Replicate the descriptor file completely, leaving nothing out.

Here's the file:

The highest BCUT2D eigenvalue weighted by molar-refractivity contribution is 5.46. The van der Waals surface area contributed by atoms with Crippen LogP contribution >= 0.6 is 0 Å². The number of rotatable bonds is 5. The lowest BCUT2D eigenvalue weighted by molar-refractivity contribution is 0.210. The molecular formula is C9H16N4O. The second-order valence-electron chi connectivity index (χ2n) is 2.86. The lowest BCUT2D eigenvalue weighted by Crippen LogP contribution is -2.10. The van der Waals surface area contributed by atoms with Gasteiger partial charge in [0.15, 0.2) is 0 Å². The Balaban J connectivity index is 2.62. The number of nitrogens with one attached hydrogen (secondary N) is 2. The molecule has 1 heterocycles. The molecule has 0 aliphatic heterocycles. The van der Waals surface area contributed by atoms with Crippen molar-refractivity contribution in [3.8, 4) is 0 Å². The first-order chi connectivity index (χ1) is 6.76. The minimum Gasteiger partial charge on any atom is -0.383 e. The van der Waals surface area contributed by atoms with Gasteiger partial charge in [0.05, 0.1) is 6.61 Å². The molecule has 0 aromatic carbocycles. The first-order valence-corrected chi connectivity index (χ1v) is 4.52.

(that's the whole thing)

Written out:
The highest BCUT2D eigenvalue weighted by molar-refractivity contribution is 5.46. The van der Waals surface area contributed by atoms with Crippen LogP contribution >= 0.6 is 0 Å². The number of rotatable bonds is 5. The lowest BCUT2D eigenvalue weighted by molar-refractivity contribution is 0.210. The molecular formula is C9H16N4O. The second-order valence-electron chi connectivity index (χ2n) is 2.86. The lowest BCUT2D eigenvalue weighted by Crippen LogP contribution is -2.10. The van der Waals surface area contributed by atoms with Gasteiger partial charge in [0.15, 0.2) is 0 Å². The Balaban J connectivity index is 2.62. The number of nitrogens with one attached hydrogen (secondary N) is 2. The molecule has 1 heterocycles. The molecule has 0 aliphatic heterocycles. The van der Waals surface area contributed by atoms with Crippen molar-refractivity contribution in [3.8, 4) is 0 Å². The first-order chi connectivity index (χ1) is 6.76. The minimum Gasteiger partial charge on any atom is -0.383 e. The van der Waals surface area contributed by atoms with Gasteiger partial charge in [0.05, 0.1) is 6.61 Å². The molecule has 0 aromatic carbocycles. The first-order valence-corrected chi connectivity index (χ1v) is 4.52.